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Crop Tech Corner
Monday, May 22, 2017 12:47PM CDT
By Emily Unglesbee
DTN Staff Reporter

ROCKVILLE, Md. (DTN) -- This bi-monthly column condenses the latest news in the field of crop technology, research and products.


Thanks to a consumer preference for "all-natural" ingredients, artificial food dyes have come under scrutiny. This could be corn's chance to shine, according to University of Illinois researchers. Many natural sources of dye such as carrots or beets are destroyed and wasted in the process of extracting their color, University of Illinois crop scientist Jack Juvik explained in a university press release. Colored corn kernels are hardier -- their color is limited to their outer shell, which can be removed. The rest of the kernel can then be shuttled off for traditional use in food, animal feed or ethanol production.

Using a $1.4 million award from Kraft Foods, Juvik and a team of Illinois researchers are working to isolate lines of corn that can reliably produce red and purple dyes. Corn kernels get their color from pigments known as anthocyanins in the outer layer of the kernel. The key to finding good dye sources is finding colored corn hybrids whose anthocyanin concentrations remain stable in each new generation of plants. Throughout the course of the three-year project, the Illinois researchers have nailed down the best milling process for extracting these colors from corn kernels and have confirmed that they remain stable in food products. Most recently, they published a study surveying more than 400 lines of corn and documenting their anthocyanin type, concentration and the stability of levels from generation to generation. They found that Peruvian hybrids had the highest concentrations of anthocyanins, as well as the most stable inheritance of them. Now the focus will turn to breeding those Peruvian traits into modern, high-yielding corn hybrids for American growers to plant.

See the initial press release on the project here:… and the most recent developments here:…. You can see the researchers' published study here:….


Did you miss the March 31 deadline to comment on EPA's ecological assessment of pyrethroid insecticides? Don't worry -- so did a lot of other people. Due to "a number of extension requests received from various stakeholders," the EPA is reopening the public comment period until July 7.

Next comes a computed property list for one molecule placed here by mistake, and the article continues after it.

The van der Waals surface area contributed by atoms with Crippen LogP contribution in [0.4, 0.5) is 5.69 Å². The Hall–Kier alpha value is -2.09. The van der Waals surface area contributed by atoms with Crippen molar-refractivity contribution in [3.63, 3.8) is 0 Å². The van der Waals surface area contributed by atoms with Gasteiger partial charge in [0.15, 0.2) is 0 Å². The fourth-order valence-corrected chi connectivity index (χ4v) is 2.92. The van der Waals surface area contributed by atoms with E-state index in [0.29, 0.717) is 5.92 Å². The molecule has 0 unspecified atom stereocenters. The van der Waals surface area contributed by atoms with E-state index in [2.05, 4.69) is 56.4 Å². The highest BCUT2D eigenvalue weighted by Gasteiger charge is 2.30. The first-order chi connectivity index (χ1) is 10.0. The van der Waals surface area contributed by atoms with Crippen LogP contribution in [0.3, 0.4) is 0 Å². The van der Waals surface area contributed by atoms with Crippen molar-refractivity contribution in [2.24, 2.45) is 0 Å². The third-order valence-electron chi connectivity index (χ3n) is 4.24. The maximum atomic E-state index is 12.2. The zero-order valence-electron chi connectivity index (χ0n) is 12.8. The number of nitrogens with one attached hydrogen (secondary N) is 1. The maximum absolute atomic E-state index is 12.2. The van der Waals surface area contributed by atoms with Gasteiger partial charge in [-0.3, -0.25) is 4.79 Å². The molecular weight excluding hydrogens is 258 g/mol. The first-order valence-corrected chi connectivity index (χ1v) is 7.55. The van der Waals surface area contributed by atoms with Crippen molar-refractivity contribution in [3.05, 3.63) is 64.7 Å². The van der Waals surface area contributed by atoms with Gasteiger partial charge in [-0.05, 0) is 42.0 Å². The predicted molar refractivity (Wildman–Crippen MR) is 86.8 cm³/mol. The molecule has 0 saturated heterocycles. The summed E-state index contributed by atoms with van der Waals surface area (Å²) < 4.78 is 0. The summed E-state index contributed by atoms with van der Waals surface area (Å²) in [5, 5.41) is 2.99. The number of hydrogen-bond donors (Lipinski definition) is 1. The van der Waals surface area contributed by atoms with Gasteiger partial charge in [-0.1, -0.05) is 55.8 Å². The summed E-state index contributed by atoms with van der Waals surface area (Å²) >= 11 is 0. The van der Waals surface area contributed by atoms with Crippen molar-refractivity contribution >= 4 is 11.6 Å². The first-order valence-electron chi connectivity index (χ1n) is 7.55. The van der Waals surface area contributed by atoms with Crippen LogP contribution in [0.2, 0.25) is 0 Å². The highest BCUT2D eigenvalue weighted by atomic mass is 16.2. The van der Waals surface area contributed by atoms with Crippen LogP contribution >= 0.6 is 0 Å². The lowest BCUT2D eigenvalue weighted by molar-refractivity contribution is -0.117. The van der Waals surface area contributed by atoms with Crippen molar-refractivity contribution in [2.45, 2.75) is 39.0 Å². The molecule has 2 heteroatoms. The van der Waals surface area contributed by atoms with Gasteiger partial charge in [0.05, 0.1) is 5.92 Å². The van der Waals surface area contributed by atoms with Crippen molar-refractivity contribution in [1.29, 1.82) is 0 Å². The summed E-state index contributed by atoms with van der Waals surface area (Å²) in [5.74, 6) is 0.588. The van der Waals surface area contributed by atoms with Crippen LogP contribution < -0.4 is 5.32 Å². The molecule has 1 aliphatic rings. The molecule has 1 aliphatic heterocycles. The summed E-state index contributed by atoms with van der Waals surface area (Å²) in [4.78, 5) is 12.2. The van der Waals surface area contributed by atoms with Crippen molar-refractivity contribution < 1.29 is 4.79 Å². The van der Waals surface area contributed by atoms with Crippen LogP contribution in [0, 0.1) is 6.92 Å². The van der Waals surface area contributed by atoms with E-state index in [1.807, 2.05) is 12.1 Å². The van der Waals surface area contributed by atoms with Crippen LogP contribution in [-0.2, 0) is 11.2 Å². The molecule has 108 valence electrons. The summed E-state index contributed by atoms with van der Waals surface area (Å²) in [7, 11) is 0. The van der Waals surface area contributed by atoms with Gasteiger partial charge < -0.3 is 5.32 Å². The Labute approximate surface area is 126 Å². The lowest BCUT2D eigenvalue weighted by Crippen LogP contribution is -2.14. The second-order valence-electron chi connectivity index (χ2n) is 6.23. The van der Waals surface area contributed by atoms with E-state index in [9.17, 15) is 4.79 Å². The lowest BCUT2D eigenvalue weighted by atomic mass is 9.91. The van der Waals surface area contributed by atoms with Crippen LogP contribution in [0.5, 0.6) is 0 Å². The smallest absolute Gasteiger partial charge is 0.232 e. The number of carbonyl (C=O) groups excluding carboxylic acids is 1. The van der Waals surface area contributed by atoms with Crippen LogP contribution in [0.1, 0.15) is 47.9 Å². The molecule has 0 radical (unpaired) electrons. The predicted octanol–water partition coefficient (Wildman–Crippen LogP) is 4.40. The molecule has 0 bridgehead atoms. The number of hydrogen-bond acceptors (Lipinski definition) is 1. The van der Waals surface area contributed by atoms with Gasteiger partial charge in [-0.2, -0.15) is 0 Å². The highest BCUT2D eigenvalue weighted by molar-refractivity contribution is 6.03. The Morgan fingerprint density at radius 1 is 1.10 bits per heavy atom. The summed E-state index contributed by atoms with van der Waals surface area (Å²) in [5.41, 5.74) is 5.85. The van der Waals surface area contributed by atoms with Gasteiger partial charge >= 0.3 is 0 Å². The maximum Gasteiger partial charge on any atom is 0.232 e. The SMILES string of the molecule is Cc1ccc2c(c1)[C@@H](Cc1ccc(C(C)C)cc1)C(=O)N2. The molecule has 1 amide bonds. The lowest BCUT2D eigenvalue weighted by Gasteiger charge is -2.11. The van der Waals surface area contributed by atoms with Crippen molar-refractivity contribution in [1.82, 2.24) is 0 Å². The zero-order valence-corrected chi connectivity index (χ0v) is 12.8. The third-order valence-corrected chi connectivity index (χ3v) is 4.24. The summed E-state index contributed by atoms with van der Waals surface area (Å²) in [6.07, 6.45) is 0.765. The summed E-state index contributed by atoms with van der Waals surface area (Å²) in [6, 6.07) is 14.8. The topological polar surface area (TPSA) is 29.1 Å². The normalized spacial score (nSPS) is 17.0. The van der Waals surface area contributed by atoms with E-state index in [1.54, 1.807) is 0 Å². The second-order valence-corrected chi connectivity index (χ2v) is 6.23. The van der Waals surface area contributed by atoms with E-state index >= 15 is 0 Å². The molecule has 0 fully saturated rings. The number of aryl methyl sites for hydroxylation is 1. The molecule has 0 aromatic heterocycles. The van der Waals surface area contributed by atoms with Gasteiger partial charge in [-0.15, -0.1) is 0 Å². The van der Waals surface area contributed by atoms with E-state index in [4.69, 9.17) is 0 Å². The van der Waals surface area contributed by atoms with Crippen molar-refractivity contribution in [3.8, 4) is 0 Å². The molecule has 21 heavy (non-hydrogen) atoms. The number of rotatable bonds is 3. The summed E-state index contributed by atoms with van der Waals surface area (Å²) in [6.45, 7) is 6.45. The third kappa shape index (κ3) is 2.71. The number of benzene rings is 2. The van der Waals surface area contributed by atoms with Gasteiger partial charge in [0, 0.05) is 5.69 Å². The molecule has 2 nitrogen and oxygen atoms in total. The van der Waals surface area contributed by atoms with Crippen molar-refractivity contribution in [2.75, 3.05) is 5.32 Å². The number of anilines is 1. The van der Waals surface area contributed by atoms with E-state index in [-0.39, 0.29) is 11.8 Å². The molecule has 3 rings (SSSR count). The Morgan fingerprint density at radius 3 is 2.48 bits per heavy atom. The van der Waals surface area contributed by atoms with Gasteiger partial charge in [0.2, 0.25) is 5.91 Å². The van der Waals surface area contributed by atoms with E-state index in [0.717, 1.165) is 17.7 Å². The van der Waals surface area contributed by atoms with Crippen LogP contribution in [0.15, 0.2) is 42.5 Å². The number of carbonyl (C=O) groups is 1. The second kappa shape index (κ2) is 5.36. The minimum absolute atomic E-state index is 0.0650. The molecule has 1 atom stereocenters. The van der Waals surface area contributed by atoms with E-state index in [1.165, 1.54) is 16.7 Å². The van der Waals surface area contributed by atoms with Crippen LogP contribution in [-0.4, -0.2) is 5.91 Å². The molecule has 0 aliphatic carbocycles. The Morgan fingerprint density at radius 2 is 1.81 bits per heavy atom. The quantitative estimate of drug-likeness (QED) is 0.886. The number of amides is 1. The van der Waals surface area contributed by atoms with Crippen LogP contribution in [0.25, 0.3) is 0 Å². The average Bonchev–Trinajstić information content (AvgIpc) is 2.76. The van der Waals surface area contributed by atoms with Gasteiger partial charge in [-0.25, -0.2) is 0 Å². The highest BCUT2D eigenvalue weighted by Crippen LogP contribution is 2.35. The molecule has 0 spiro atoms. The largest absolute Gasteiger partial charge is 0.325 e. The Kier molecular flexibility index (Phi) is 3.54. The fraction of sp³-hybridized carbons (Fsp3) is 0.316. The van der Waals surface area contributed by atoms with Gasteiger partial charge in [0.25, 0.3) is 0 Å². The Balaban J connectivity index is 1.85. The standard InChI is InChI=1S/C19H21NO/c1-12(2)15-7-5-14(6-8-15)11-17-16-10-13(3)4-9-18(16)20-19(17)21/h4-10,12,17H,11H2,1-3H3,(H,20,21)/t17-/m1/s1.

Industry representatives are urging farmers to take advantage of the new deadline. "Grower comments are needed to ensure that EPA understands the importance of these pest control tools and that it has the most up-to-date use information to consider in its assessment," said Joan Olson, a PR professional who represents FMC. FMC is the manufacturer of bifenthrin (Brigade), one of the pyrethroids under review by the EPA. Pyrethroids are widely used in over a hundred crops to control a range of insect pests. Row crop farmers most often use them to control the soybean aphid and the western corn rootworm. According to EPA estimates, pyrethroids are applied to 46 million acres annually, with corn, soybean and cotton acres among the most prominent uses.

It's this extensive agricultural use that the EPA targeted in its most recent ecological risk assessment. The agency stated that pyrethroids used in agriculture pose a high risk to aquatic insects, a conclusion that FMC and other pyrethroid manufacturers dispute. See the DTN story here:…. You can read the risk assessment here:… and comment on it here:….


A handful of new genetically modified (GM) crops are moving ahead in regulatory processes around the world. Here in the U.S., the USDA has deregulated a Bayer GM canola trait called MS11 because of its similarities to MS8 canola, the trait in Bayer's Invigor canola hybrids first released in 1999. Like MS8 canola, MS11 canola has been genetically modified to be sterile and tolerate the herbicide glufosinate. The USDA's proposed deregulation is available for public comment through May 30. See it here:….

In the United Kingdom, the Department for Environment, Food and Rural Affairs (DEFRA), has approved experimental trials of a GM potato variety at the Norwich Research Park from 2017 to 2021. The project, led by The Sainsbury Laboratory, aims to develop a potato resistant to blight and nematodes, with less bruising and less production of acrylamide (a potential carcinogen) during high-temperature cooking. See the announcement here:….

Meanwhile, India's top biotechnology regulatory body, the Ministry of Environment's Genetic Engineering Appraisal Committee (GEAC), concluded that GM mustard is safe to be grown and consumed in the country. The mustard variety, Dhara Mustard Hybrid-11, was developed by Delhi University. The committee recommended allowing farmers to plant the new GM mustard for four years. However, the mustard variety must first be approved by India's environment minister. See more information from Science Magazine here:….

Emily Unglesbee can be reached at

Follow Emily Unglesbee on Twitter @Emily_Unglesbee.


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